In the image to the right, I have indicated with yellow arrows where all 6 screw holes are after the top is off. There are two screws beneath the rewind knob, one beneath the accessory shoe, one visible in the center of the top plate, and two more under the wind lever. If you notice, I left the winding lever attached as it is connected to a large spring. I was worried if I removed the spring, I might struggle to get it back together. Thankfully, the top can flop around with the spring still attached while you gain access to the viewfinder and rangefinder. I have also indicated with blue and red arrows where the buttons for the shutter release and rewind release should go. These are just sitting in their holes and will fall out once you remove the top plate. As long as you don’t lose them and remember where they go, you just need to set them in place when reattaching the top plate.
The Neoca 2S/Brumberger 35 has a very basic rangefinder. Unlike most cameras where the rangefinder assembly is self contained, the beamsplitter, mirror, and lenses for the entire assembly are out in the open once the top plate is removed. Like all beamsplitters, there is a very fragile semi-reflective material on one side of the mirror that allows some light to simultaneously pass through and reflect so that you can see both images at the same time. This semi-reflective material is on the backside of the beamsplitter, facing the film compartment. Any amount of pressure from a Q-tip or any liquid cleaner will damage this coating and render the beamsplitter inoperable, so do not touch it. You can gently wipe off the front surface of the beamsplitter with a Q-tip. Unfortunately, both sides of my beamsplitter had haze on them so I was only able to partially clean it off the front surface. I used more Q-tips and glass cleaner to clean the other viewfinder surfaces and then I put the camera back together.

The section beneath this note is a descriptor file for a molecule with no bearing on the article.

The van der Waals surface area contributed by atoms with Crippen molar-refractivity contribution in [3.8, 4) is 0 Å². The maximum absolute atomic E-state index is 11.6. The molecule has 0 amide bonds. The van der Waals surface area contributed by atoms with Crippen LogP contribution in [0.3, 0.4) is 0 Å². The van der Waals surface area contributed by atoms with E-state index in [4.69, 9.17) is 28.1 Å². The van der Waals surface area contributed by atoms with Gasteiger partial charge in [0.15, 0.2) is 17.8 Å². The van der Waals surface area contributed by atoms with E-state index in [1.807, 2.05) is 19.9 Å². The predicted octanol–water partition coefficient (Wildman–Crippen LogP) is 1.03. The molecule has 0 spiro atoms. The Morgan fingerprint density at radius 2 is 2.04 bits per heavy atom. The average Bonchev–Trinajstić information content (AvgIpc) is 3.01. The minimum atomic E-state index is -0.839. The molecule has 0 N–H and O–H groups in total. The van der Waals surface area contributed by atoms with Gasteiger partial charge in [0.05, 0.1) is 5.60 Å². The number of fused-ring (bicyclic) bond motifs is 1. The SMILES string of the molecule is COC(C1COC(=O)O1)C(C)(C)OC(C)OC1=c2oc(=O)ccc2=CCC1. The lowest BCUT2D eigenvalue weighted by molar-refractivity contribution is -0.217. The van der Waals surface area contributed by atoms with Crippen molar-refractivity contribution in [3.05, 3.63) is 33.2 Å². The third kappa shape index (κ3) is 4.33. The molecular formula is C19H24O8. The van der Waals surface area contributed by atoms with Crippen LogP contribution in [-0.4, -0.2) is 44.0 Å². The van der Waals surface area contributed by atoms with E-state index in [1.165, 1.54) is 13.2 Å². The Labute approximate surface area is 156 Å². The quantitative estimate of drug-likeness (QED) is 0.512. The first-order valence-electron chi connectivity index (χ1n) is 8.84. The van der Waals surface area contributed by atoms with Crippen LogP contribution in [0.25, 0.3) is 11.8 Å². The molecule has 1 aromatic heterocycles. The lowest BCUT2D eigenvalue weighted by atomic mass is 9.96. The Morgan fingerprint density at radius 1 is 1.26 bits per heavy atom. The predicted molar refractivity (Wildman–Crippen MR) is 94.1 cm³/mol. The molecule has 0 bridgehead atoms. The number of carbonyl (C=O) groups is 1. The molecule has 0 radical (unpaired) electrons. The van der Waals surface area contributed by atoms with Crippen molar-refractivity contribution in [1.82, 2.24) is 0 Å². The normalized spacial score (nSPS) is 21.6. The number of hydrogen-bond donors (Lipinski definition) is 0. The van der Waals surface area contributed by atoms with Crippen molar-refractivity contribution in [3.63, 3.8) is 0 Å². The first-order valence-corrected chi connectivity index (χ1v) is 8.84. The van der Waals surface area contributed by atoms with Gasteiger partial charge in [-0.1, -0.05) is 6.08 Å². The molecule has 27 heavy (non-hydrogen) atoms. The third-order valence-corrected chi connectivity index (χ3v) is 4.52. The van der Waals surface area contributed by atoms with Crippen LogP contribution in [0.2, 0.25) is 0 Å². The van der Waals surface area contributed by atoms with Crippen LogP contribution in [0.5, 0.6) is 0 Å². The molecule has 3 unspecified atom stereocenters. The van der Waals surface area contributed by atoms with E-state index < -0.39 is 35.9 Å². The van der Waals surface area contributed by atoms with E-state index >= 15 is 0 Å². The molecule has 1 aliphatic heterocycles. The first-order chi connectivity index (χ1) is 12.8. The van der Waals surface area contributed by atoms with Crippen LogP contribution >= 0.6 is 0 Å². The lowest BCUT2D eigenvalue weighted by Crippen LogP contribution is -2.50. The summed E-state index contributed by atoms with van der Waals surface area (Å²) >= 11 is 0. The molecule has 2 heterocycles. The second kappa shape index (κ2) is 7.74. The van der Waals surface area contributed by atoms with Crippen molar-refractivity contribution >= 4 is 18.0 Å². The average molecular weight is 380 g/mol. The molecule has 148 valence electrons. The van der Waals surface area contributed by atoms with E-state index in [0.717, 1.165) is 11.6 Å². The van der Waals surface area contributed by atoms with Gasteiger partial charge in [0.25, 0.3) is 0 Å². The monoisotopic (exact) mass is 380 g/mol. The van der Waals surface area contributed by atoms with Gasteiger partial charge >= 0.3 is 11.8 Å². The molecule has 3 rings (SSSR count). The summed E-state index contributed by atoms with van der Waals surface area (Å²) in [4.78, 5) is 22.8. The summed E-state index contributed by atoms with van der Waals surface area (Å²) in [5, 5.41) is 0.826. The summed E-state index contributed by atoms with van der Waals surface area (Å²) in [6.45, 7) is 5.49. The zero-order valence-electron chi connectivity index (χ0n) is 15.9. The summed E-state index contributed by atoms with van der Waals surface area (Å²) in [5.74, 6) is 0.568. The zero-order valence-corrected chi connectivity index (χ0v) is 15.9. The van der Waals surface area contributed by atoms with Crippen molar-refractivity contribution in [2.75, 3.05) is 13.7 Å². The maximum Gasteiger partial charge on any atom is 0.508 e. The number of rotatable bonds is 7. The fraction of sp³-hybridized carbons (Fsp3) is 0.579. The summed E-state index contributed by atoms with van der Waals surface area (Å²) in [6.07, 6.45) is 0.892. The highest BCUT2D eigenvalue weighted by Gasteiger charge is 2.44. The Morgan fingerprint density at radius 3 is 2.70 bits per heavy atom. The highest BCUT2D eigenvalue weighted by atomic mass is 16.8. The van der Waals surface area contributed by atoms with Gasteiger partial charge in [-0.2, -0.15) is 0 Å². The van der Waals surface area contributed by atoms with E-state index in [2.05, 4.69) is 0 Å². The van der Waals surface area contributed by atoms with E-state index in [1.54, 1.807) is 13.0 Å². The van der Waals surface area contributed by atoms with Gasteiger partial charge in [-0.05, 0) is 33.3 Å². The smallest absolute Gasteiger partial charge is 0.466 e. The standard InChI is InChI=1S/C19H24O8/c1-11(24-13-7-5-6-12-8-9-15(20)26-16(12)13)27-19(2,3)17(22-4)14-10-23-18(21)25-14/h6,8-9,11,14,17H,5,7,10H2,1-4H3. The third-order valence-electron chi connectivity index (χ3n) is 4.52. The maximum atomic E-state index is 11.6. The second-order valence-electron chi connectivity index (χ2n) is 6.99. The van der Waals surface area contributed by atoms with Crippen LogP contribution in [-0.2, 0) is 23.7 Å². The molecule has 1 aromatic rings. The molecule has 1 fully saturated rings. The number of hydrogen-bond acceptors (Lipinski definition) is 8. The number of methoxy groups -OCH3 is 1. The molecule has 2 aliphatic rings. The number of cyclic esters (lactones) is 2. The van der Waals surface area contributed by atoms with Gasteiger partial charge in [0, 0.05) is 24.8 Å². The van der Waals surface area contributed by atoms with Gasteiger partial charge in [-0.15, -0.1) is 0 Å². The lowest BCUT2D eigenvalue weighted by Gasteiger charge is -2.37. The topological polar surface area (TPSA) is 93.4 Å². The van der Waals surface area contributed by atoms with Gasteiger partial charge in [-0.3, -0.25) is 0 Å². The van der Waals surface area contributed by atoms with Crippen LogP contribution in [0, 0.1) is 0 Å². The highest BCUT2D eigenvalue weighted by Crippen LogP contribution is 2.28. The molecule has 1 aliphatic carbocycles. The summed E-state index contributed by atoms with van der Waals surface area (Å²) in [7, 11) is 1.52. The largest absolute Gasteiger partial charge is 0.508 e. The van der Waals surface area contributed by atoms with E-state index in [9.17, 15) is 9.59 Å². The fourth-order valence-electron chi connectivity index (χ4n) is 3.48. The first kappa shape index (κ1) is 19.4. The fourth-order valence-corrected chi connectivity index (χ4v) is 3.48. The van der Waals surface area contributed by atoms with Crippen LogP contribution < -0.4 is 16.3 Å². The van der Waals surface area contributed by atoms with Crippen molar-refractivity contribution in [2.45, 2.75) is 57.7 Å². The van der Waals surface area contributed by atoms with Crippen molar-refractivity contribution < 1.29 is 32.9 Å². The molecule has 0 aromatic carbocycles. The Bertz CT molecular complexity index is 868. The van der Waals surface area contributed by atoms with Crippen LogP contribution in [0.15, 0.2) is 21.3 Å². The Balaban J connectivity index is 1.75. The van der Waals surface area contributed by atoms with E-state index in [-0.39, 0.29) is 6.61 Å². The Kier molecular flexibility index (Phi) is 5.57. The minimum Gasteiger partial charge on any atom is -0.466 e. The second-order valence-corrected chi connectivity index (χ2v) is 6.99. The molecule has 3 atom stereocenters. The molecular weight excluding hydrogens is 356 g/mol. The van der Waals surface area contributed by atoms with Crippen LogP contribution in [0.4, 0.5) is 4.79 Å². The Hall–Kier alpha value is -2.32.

Without being able to fully clean every surface of the viewfinder, there was still some haze visible in my viewfinder, and there was increased contrast in the rangefinder patch, but it was still far from perfect.
As I mentioned earlier, I shared an inaugural 36 exposure roll of Kodak TMax 400 with the Yashica 35 which I had been shooting at the same time. I previously posted a review of that camera here, if you are interested in seeing what the other half of this roll looked like.
My fondness for the Brumberger grew as I used it. I found the small size of the camera to be easily portable and it’s controls to be perfectly placed. Plus, I really loved the sound of that double wind advance lever. Although my expectations were rising as I used the camera, would they be put back in check with some lackluster results from the hum-drum f/3,5 Neokor?
I can pleasantly report that my concerns for both the usage and quality of the shots from the Brumberger were completely unfounded. This might have been an entry level camera with low-specs, but it is clear that Neoca built a really nice rangefinder that produced images inconsistent with it’s spec sheet.